The Full Force of Tolerance
International Day of Tolerance Statement by Education Cannot Wait Executive Director Yasmine Sherif
16 November 2023, New York – Despite all our progress in many aspects of human life on earth, we still fall behind on universal ethics, empathy and moral courage – three key components essential to create a world of tolerance. Today, we live in a world of grave injustices, stark inequities and a polarization that threatens our very survival.
More than ever, the notion of “tolerance” calls for serious reflection, constant remembrance and conscious action in our daily effort, or as Martin Luther King Jr. said: “Tolerance is not enough; we must have positive action for freedom.” In this spirit of positive action, “tolerance” is conditioned by our ethics, empathy and courage to not tolerate injustice and inequality. It expects us to treat others as we want to be treated ourselves.
The Declaration of Principles on Tolerance, which was signed by the Member States of UNESCO on 16 November 1995, reads: “Tolerance is respect, acceptance and appreciation of the rich diversity of our world's cultures, our forms of expression and ways of being human. It is fostered by knowledge, openness, communication, and freedom of thought, conscience and belief. Tolerance is harmony in difference. It is not only a moral duty, it is also a political and legal requirement. Tolerance, the virtue that makes peace possible, contributes to the replacement of the culture of war by a culture of peace.”
Nearly three decades later, the full meaning of “tolerance” remains an elusive, almost abstract, imperative across the globe. The magnitude and depth of violence, armed conflicts, persecution, prejudices and closed minds have reached shocking proportions. Religious, ethnic and racially motivated hatred and extremism engulf our globe and every continent. Clearly, it is not enough to be human. The human family at large also has to learn to become humane.
Tensions in – and between – the Global North and the Global South are hitting a fever pitch, causing brutal armed conflicts in the Middle East and Africa, a protracted war in Ukraine, and ongoing violence in Asia and Latin America. Forced displacement has reached record levels since WWII. At the root lies intolerance.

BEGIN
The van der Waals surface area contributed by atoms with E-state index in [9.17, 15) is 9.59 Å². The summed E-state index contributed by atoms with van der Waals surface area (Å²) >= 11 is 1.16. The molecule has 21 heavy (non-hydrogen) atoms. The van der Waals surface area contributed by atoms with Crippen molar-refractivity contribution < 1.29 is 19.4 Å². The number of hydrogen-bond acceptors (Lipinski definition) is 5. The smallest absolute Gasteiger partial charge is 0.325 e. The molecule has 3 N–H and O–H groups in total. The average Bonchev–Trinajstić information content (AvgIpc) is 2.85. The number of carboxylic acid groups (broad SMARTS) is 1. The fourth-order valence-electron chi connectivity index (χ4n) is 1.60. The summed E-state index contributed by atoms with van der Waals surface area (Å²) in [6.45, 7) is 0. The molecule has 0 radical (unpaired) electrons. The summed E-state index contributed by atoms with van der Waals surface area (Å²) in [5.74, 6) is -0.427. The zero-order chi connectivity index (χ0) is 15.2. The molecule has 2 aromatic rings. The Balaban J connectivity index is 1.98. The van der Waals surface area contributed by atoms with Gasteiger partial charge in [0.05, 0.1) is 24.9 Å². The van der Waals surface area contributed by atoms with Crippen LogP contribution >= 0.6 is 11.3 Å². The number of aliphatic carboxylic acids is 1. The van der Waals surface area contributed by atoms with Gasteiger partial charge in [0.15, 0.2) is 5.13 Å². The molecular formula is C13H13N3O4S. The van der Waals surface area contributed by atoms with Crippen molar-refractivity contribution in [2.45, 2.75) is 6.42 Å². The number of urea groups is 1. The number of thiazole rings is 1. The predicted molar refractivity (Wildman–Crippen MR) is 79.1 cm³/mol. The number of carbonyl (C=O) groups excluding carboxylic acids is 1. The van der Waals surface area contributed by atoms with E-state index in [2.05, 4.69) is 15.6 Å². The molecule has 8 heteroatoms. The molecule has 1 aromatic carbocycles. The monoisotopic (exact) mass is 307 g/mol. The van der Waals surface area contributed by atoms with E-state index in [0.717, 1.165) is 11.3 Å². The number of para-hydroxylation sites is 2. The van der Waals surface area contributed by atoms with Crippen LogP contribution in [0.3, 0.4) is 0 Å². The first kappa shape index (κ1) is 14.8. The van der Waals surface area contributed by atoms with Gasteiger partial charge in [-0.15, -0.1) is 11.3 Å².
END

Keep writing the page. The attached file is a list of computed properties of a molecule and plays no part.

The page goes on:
“Education is the most effective means of preventing intolerance. The first step in tolerance education is to teach people what their shared rights and freedoms are, so that they may be respected, and to promote the will to protect those of others,” reads The Declaration of Principles on Tolerance.
In the same vein, “The highest result of education is tolerance,” Helen Keller eloquently put it. Indeed, tolerance comes with education. It starts during early childhood at home, on the playground and at preschool; hence, it successively solidifies throughout our education and continued learning in life.
Sprung from empathy for all of humanity, education in tolerance is a long road that makes the connection between the mind and the heart. Aristotle understood this well when he said: ”Educating the mind without educating the heart is no education at all.”
This is the power of education. The true meaning of “tolerance” must be taught, nurtured, acted upon and defended. Over the years of working in places where armed conflicts and wars dominate the lives of young children and adolescents, I have found that their experience of conflict, violence and displacement opens them up to empathy – the highest form of tolerance. Their resilience makes them humane and opens the door to their greatest potential – provided they receive conducive quality learning. This is the transformative power of education.
Young children and adolescents who have suffered unspeakable horrors of dispossession and conflict are exceptionally capable to learn freedom as opposed to oppression, peace as opposed to war. With a quality education, this is the potential of the 224 million children and adolescents in today’s armed conflicts, climate-induced disasters and forced displacement.
I fully believe that patience is a virtue; however, it is definitely not a virtue in the face of human suffering. In the same way, tolerance, too, is a virtue; yet it also requires us to be intolerant of violations of International Humanitarian Law and universal human rights. Only then will we attain the full force of tolerance and model the empathy that lies at its core.
On the International Day of Tolerance, let us seriously reflect and make the effort to consciously embody the full meaning of tolerance before the millions of school-aged children whose futures depend on us and upon whom we, too, depend.
In the final analysis, educating for tolerance requires role models for the young generation. As parents, teachers, leaders and people from all walks of life, we need to look afar and within. Because tolerance starts with ourselves and how we relate to universal values in practice and in action – just as outlined in the Declaration of Principles on Tolerance.